I’ve always know the value of a reader who asks questions, but for a few years I’ve been without one. A good reader will find all those plot holes you didn’t know were there. A good reader will question all your leaps of logic and force you to back them up. A good reader will wonder why and how and what and who and when. And then once you answer those questions, they’ll come up with new ones.
A friend of mine just read the short story versions of Sing and afterward emailed me a long list of questions, notes, and what she calls loves. Answering her questions not only helped her understand the story better, it helped me understand the story better. Someone from the outside who doesn’t have all the answers will think of questions that never even occurred to you. They’ll dig into the dark corners you forgot to dust and find that key you’ve been looking for. They’ll bring up ideas that solve problems you haven’t run into yet. And they can be a wonderful way to get an honest reaction to new plots, characters, and themes.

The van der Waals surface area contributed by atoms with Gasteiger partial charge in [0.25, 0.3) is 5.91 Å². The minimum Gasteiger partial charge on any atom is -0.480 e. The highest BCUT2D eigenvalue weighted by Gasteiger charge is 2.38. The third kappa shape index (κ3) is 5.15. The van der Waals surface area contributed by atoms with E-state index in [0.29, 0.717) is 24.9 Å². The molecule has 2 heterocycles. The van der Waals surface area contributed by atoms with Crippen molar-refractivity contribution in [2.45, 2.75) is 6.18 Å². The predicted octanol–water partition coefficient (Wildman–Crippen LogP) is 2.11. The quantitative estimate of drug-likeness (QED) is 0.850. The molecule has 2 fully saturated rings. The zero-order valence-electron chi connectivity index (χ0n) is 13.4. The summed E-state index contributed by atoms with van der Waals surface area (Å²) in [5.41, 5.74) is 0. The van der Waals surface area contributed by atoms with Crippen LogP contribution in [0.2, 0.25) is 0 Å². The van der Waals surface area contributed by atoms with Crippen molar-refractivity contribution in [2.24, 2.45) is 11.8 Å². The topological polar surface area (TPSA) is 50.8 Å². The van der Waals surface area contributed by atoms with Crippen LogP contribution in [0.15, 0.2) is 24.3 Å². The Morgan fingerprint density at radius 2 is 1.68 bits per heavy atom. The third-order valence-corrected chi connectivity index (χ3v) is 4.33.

A good reader is a curious reader, and a curious reader is more precious than diamonds.